It’s far from free of drama, however. In each episode, the cast is tasked with putting on a new version of their production but only within the course of a week, which as anybody with half a brain will work out is the most ridiculous of feats with a group of professionals, let alone a group of people who haven’t put on a production since their school days. With time as a factor, the casts are pushed together in a way that pulls all of them slightly back towards their high school mentalities. Old insecurities resurface, as well as reopening of old wounds in the form of failed relationships even within the casts involved. It’s compelling watching, for sure. However, if I have to see them do the “you’re facing your high school self. What would you say to them?” when you have to put on a show in the next four days, Coy, is ridiculous. We all know they’re going to cry and say that they should have been more sure of themselves so that they could achieve their dreams, let’s just move on, shall we? My all-time favourite nuggets of drama, however, is when people return to the programme and then try to steal the lead role away from whoever else has returned, which is always handled very nicely and everybody is super considerate about it, I have to say. All in all, for reality television, there is very little drama between the people involved, merely intense introspection on all fronts.
The professionals brought on board each week are often quite entertaining. A particular highlight is musical director Adam Wachter, who crops up in six episodes, and is wonderfully down to earth. It’s truly hilarious to watch him respond to some of the scenarios that he’s put in and encourages a hearty chuckle regardless of how many times I view him.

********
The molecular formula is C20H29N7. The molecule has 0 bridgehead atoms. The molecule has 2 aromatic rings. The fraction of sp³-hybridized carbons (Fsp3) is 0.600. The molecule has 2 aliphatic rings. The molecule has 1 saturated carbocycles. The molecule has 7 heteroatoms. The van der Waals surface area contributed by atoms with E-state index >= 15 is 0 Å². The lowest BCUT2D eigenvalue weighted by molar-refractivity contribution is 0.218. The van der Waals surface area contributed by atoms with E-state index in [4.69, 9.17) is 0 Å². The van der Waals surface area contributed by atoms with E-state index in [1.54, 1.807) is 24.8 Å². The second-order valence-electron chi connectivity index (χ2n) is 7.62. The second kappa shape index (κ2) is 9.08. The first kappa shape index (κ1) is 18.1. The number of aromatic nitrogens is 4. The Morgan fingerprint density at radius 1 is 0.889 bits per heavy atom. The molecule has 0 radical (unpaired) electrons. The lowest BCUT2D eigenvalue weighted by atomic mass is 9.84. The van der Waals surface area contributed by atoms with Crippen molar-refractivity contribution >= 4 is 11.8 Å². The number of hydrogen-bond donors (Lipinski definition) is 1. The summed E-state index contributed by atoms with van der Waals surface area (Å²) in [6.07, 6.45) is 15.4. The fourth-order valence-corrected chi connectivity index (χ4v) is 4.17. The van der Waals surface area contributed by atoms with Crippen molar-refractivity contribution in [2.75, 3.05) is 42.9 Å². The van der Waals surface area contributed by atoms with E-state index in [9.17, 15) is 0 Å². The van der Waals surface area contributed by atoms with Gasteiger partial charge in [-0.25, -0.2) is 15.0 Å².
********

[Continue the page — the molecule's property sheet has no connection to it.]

One criticism that I would have against the show is that some of the episodes do not feel long enough. What with introducing the entire new cast of performers, rehearsing and then actually putting on the show, we are often completely fleeced on the performance aspect. For sure, as most people involved in a show will attest, the actual performance is often the least memorable part, but I could happily watch the entire performance go by so that I could see the product of all the hard work that they have put in up until that point.
As heartwarming as the whole series is, it is not without its emotional moments. With going back on stage, many of the participants are reminded of the joy of their youth and the unexpected paths that it has taken them down. Many feel like they’ve let themselves down and not got to the place where they imagined that they might have been. One member is triggered by memories of his brush with cancer while he did the production the last time, brought on by the task of having to go from his (barely noticeable) buzz cut to fully bald. Another performer cannot let go of a high school romance that ended badly and is determined to confront the other performer for this slight.
But overall, it’s just great wholesome fun. Within each episode, there is always an emotional beat as one of the performers uncovers something particularly tricky in their past that the experience has brought up, but there are also glorious, soaring moments where ordinary people achieve extraordinary things, and it’s just beautiful. A particular highlight that springs to mind is Susan Egan (yes, the Susan Egan) mentoring in the second episode, in which she is passionately coaching the woman playing Belle in how to perform Home. It’s truly a magical moment that brought a lump to my throat, and continues to, regardless of how many times I watch it.
So, if living vicariously through other people performing is your thing; if you want to relive your own musical theatre days from school; or indeed if you just love musical theatre – as many of us do – then Encore! is for you! Wholesome joy awaits you inside.
Encore! is streaming now on Disney+.